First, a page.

Near Lone Pine in Inyo County, California — The American West (Pacific Coastal)
Erected 2001 by Death Valley 49ers, Inc. and Slim Princess Chapter No. 395 and Billy Holcomb Chapter No. 1069, E Clampus Vitus. (Marker Number 107.)
Marker series. This marker is included in the E Clampus Vitus marker series.
Location. 36° 1.991′ N, 117° 16.907′ W. Marker is near Lone Pine, California, in Inyo County. Marker is at the intersection of Trona Wildrose Road and Ballarat Road, on the right when traveling north on Trona Wildrose Road. Touch for map. Marker is located immediately south of this intersection about 19 miles north of Trona. The ghost town of Ballarat is about 3.5 miles east of here by dirt road that crosses Panamint Dry
Other nearby markers. At least 4 other markers are within 15 miles of this marker, measured as the crow flies. Panamint City (here, next to this marker); a different marker also named Ballarat (here, next to this marker); a different marker also named Ballarat (approx. 3.3 miles away); Valley Wells (approx. 14.4 miles away).
More about this marker. Within one week after this marker was originally placed by the Death Valley '49ers, it was stolen. A second marker was later placed and it was also removed. Finally someone placed a very large sheet of metal with the words cut into it using a cutting torch. Now a bronze plaque has again been placed with the cooperation of the Slim Princess and Billy Holcomb Chapters and is expected to remain. SOURCE: Billy Holcomb Chapter 1069 35th Anniversary Plaque Book by Phillip Holdaway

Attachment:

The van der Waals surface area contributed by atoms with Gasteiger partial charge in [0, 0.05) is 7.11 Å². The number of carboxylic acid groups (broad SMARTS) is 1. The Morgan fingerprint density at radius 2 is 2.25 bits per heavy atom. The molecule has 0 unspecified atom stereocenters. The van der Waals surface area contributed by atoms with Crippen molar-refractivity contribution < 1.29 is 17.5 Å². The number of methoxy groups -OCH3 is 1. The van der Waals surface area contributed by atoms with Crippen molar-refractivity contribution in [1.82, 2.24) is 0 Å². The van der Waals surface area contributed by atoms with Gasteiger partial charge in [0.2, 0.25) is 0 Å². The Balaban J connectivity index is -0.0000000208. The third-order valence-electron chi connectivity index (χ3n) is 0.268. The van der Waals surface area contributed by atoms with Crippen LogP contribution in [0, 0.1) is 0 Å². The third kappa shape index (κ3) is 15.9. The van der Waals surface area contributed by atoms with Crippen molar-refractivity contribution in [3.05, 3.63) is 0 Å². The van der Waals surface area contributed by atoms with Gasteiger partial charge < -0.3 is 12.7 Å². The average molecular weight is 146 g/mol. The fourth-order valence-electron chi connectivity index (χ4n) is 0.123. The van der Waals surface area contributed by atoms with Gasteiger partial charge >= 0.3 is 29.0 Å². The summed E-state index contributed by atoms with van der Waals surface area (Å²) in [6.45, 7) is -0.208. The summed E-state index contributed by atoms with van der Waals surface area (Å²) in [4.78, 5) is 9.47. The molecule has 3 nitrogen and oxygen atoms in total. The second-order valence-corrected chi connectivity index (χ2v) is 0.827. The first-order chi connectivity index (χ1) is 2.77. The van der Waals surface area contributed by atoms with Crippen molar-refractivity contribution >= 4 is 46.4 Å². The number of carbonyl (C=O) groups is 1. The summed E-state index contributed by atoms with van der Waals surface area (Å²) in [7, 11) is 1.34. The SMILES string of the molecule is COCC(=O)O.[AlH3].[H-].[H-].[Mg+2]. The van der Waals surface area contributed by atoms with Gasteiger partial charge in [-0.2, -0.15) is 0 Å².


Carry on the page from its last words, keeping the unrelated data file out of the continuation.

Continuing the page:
Regarding Ballarat. Ballarat started as a watering stop and mail was left here for the miners who worked nearby.
SOURCE: Billy Holcomb Chapter 1069 35th Anniversary Plaque Book by Phillip Holdaway
Also see . . .
1. Ballarat. Visit the ghost town Ballarat in a photographic (Submitted on December 31, 2011.)
2. The Ghost Town of Ballarat. (Submitted on December 31, 2011.)
From the National Park Service Website – Death Valley Ghost Towns
Ballarat came into being in 1897 with many gold strikes in the Panamint Mountains. The Radcliffe mine alone produced 15,000 tons of gold ore from 1898-1903. The town was named after a famous Australian gold camp and was home to 400 people in 1898. Several legendary Death Valley figures lived in town. Ballarat is now privately owned and contains the ruins of several adobe buildings. The townsite is located off the Panamint Valley road west of Death Valley proper.
— Submitted December 31, 2011.
Categories. • Industry & Commerce • Notable Places • Settlements & Settlers •
Credits. This page was last revised on June 16, 2016. This page originally submitted on December 20, 2011, by Michael Kindig of Long Beach, California. This page has been viewed 496 times since then and 49 times this year. Last updated on November 3, 2014, by Michael Kindig of Long Beach, California. Photos: 1, 2. submitted on December 20, 2011, by Michael Kindig of Long Beach, California. 3, 4. submitted on December 25, 2011, by Michael Kindig of Long Beach, California. • Bill Pfingsten was the editor who published this page.